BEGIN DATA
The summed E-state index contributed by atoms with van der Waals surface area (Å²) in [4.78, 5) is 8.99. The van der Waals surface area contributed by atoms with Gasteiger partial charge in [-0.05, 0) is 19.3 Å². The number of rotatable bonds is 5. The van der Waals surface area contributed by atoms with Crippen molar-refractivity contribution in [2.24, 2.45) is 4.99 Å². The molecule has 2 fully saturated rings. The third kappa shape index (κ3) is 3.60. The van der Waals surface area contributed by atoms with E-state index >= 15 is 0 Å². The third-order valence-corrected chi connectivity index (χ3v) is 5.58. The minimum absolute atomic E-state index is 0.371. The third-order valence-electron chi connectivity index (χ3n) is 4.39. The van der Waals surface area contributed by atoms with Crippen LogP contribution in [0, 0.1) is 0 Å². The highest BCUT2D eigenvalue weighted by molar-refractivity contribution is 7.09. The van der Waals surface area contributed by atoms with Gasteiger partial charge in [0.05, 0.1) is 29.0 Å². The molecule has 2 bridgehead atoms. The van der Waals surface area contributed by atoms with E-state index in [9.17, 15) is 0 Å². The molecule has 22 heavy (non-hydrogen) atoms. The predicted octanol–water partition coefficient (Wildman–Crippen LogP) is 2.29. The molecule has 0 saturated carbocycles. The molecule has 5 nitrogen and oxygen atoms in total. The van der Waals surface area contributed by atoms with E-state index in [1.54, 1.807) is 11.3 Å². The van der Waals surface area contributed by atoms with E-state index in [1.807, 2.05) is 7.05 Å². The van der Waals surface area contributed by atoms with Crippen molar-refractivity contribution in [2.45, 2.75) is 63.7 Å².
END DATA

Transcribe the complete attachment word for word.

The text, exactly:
The summed E-state index contributed by atoms with van der Waals surface area (Å²) in [4.78, 5) is 8.99. The van der Waals surface area contributed by atoms with Gasteiger partial charge in [-0.05, 0) is 19.3 Å². The number of rotatable bonds is 5. The van der Waals surface area contributed by atoms with Crippen molar-refractivity contribution in [2.24, 2.45) is 4.99 Å². The molecule has 2 fully saturated rings. The third kappa shape index (κ3) is 3.60. The van der Waals surface area contributed by atoms with E-state index >= 15 is 0 Å². The third-order valence-corrected chi connectivity index (χ3v) is 5.58. The minimum absolute atomic E-state index is 0.371. The third-order valence-electron chi connectivity index (χ3n) is 4.39. The van der Waals surface area contributed by atoms with Crippen LogP contribution in [0, 0.1) is 0 Å². The highest BCUT2D eigenvalue weighted by molar-refractivity contribution is 7.09. The van der Waals surface area contributed by atoms with Gasteiger partial charge in [0.05, 0.1) is 29.0 Å². The molecule has 2 bridgehead atoms. The van der Waals surface area contributed by atoms with E-state index in [9.17, 15) is 0 Å². The molecule has 22 heavy (non-hydrogen) atoms. The predicted octanol–water partition coefficient (Wildman–Crippen LogP) is 2.29. The molecule has 0 saturated carbocycles. The molecule has 5 nitrogen and oxygen atoms in total. The van der Waals surface area contributed by atoms with E-state index in [1.54, 1.807) is 11.3 Å². The van der Waals surface area contributed by atoms with E-state index in [1.807, 2.05) is 7.05 Å². The van der Waals surface area contributed by atoms with Crippen molar-refractivity contribution in [2.45, 2.75) is 63.7 Å².